IPA brewday vid

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chris2012
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IPA brewday vid

Post by chris2012 » Thu May 02, 2019 4:30 pm



I made a little video of my IPA brewday, which went somewhat wrong, due to having to top up the mash tun with lots of boiling water, meaning I couldn't sparge.

Any critique on my process would be appreciated. Next time I think I'll try and make sure all the pH readings are taken at 20C.

I'm sure those oats weren't crushed now also heh!

WalesAles
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Re: IPA brewday vid

Post by WalesAles » Thu May 02, 2019 7:09 pm

chris,
Great video! :D :D
All those pipes, all those things, all that other stuff, and the other stuff, and more stuff, great fun!
I`m glad I`m doing Kits and TC`s :D
I will not be taken to the `Dark Side`. #-o

WA

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Eric
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Re: IPA brewday vid

Post by Eric » Thu May 02, 2019 7:25 pm

The oats appeared to be oat husks which are added to aid mash drainage.

Consider mixing all the ingredients beforehand. The enzymes will be more evenly distributed through the mash enabling a more speedily and thorough conversion.

Ideally you should add grist and liquor together, but otherwise add the grist to the water while stirring. Use 2.5 litres of liquor per kg of grist. An option is to do that in two stages so after half is mixed the temperature can be measured and adjustment made. A litre of water at 10C will cool a mash at 70C more than a litre of boiling water will raise one at 60C.

Do you measure or know your water's alkalinity and adjust or are using RO water? This is a vital part and whatever adjustment is necessary should be done before mashing in.

Chill a glass before taking the sample for pH and when it gets down to 20C, transfer it to a second container which is at 20C. This helps getting a correct pH reading.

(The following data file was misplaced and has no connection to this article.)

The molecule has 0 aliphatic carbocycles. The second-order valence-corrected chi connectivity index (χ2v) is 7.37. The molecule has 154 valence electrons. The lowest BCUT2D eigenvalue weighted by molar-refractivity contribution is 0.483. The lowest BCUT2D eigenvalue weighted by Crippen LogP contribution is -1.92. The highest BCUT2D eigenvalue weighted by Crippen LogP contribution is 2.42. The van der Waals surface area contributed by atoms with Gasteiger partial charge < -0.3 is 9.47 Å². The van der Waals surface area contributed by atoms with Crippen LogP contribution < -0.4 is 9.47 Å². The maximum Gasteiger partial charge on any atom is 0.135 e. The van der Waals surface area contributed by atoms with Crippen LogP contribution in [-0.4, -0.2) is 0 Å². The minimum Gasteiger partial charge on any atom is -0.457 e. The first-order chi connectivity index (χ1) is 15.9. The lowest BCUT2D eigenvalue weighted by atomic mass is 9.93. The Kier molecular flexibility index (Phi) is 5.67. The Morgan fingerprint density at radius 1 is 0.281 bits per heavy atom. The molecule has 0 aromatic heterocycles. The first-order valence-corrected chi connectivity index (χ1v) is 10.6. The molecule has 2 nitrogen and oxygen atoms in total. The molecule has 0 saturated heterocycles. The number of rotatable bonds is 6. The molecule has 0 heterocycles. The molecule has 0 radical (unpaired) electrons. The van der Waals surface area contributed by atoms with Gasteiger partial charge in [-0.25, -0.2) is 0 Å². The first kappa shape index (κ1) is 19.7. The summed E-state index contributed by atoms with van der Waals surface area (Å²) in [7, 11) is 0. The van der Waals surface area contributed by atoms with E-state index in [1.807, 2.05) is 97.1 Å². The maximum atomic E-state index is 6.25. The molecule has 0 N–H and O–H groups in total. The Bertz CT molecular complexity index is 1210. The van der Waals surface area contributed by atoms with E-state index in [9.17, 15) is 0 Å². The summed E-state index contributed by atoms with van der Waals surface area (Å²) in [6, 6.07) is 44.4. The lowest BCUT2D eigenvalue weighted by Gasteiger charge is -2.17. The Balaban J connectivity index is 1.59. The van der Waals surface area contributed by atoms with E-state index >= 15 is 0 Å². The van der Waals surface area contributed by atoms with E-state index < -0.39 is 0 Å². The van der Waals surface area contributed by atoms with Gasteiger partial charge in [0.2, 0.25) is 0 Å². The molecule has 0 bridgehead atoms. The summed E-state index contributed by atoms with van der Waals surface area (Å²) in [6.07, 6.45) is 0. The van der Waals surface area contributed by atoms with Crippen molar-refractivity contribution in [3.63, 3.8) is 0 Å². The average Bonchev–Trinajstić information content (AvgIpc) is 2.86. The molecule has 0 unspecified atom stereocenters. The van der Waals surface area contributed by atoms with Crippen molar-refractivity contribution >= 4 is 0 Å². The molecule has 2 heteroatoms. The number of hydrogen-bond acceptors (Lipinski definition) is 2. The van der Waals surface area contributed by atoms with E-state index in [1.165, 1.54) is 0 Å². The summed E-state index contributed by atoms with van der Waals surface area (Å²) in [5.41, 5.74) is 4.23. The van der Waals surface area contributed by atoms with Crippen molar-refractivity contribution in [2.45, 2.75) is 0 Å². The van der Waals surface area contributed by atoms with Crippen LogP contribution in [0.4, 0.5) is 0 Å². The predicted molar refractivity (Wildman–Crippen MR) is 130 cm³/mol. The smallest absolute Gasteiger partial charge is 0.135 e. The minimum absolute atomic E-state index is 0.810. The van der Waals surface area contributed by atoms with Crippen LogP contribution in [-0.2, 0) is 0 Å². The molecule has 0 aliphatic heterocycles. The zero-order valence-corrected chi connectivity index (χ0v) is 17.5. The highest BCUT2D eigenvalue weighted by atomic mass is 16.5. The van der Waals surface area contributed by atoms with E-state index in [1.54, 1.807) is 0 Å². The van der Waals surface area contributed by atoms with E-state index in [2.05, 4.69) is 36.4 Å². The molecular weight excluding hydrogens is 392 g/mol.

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chris2012
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Re: IPA brewday vid

Post by chris2012 » Thu May 02, 2019 7:35 pm

Haha cheers WA.

Ah thanks Eric, I'll have to double check then exactly what I ordered regarding the oats.

You mean mixing all the grains right? That's a good point.

Ahh, I was adding the liquor to the grist, is that bad then? Yeah I was going for around 3l / kg iirc. But I didn't take into account of how much heat
would be lost just by transferring the liquor from the HLT to mash tun.

I calculated the salts to add using bru 'n water, using my water profile. You mean I should also take pH readings of my water?

Thanks that's a good idea re. chilling glass, I was using that water bath to try and cool it.

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Eric
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Re: IPA brewday vid

Post by Eric » Thu May 02, 2019 8:56 pm

It is more effective to mix the two by adding grains into water than the other way about. Pouring water onto grains is more likely to make dough-balls, clumps of dry grains held together by a wet outer coating.

Put your mash liquor at about 80C into the mash tun and stir until the temperature settles to the required strike temperature. The calculator used will not likely be able to calculate the amount of heat the mash tun absorbs in the process.

The pH of your water is of little value at this stage, it is the amount of alkalinity it contains that is important. While alkalinity will be in some way related to pH, when mashing it is the level of alkalinity present that requires to be controlled as well any salt additions. You mention your water profile, what level of alkalinity is there and what does B+W suggest for treating it?
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Re: IPA brewday vid

Post by chris2012 » Thu May 02, 2019 9:32 pm

Gotcha, thanks I'll make sure to add the grains after now.

80C seems a better temp thanks.

Yeah sorry I was a bit confused about what you meant by alkalinity. I just checked my water report again, my alkalinity was 28.
I think I'm right in thinking bru n water, seems to calculate that value too, based on ppm of some of the salts.

For water treating I added at the mash: